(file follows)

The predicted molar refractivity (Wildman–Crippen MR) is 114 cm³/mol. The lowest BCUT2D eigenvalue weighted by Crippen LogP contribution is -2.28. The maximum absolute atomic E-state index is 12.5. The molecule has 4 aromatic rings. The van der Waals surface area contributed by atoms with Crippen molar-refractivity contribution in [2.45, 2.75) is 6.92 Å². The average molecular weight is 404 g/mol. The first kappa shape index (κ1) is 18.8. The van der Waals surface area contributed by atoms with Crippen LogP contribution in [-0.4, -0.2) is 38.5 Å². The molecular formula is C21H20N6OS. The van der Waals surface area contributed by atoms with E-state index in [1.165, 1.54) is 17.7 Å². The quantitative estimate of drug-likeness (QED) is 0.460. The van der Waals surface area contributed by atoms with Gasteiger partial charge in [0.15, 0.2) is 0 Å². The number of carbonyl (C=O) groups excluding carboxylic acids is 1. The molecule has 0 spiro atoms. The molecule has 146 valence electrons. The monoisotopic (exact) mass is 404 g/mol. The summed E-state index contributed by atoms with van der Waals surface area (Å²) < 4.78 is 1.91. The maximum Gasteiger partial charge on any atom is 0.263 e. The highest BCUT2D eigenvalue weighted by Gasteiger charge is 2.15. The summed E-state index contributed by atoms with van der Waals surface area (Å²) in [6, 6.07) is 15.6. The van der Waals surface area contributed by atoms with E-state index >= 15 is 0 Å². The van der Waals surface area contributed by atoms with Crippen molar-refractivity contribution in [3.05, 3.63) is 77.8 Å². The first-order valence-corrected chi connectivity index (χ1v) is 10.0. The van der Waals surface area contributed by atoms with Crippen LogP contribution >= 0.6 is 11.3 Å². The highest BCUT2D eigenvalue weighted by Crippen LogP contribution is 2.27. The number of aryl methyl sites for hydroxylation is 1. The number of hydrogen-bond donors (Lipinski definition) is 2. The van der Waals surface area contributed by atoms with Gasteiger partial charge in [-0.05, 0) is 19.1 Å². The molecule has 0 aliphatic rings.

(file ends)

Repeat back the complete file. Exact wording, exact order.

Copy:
The predicted molar refractivity (Wildman–Crippen MR) is 114 cm³/mol. The lowest BCUT2D eigenvalue weighted by Crippen LogP contribution is -2.28. The maximum absolute atomic E-state index is 12.5. The molecule has 4 aromatic rings. The van der Waals surface area contributed by atoms with Crippen molar-refractivity contribution in [2.45, 2.75) is 6.92 Å². The average molecular weight is 404 g/mol. The first kappa shape index (κ1) is 18.8. The van der Waals surface area contributed by atoms with Crippen LogP contribution in [-0.4, -0.2) is 38.5 Å². The molecular formula is C21H20N6OS. The van der Waals surface area contributed by atoms with E-state index in [1.165, 1.54) is 17.7 Å². The quantitative estimate of drug-likeness (QED) is 0.460. The van der Waals surface area contributed by atoms with Gasteiger partial charge in [0.15, 0.2) is 0 Å². The number of carbonyl (C=O) groups excluding carboxylic acids is 1. The molecule has 0 spiro atoms. The molecule has 146 valence electrons. The monoisotopic (exact) mass is 404 g/mol. The summed E-state index contributed by atoms with van der Waals surface area (Å²) < 4.78 is 1.91. The maximum Gasteiger partial charge on any atom is 0.263 e. The highest BCUT2D eigenvalue weighted by Gasteiger charge is 2.15. The summed E-state index contributed by atoms with van der Waals surface area (Å²) in [6, 6.07) is 15.6. The van der Waals surface area contributed by atoms with E-state index >= 15 is 0 Å². The van der Waals surface area contributed by atoms with Crippen molar-refractivity contribution in [3.05, 3.63) is 77.8 Å². The first-order valence-corrected chi connectivity index (χ1v) is 10.0. The van der Waals surface area contributed by atoms with Crippen LogP contribution >= 0.6 is 11.3 Å². The highest BCUT2D eigenvalue weighted by Crippen LogP contribution is 2.27. The number of aryl methyl sites for hydroxylation is 1. The number of hydrogen-bond donors (Lipinski definition) is 2. The van der Waals surface area contributed by atoms with Gasteiger partial charge in [-0.05, 0) is 19.1 Å². The molecule has 0 aliphatic rings.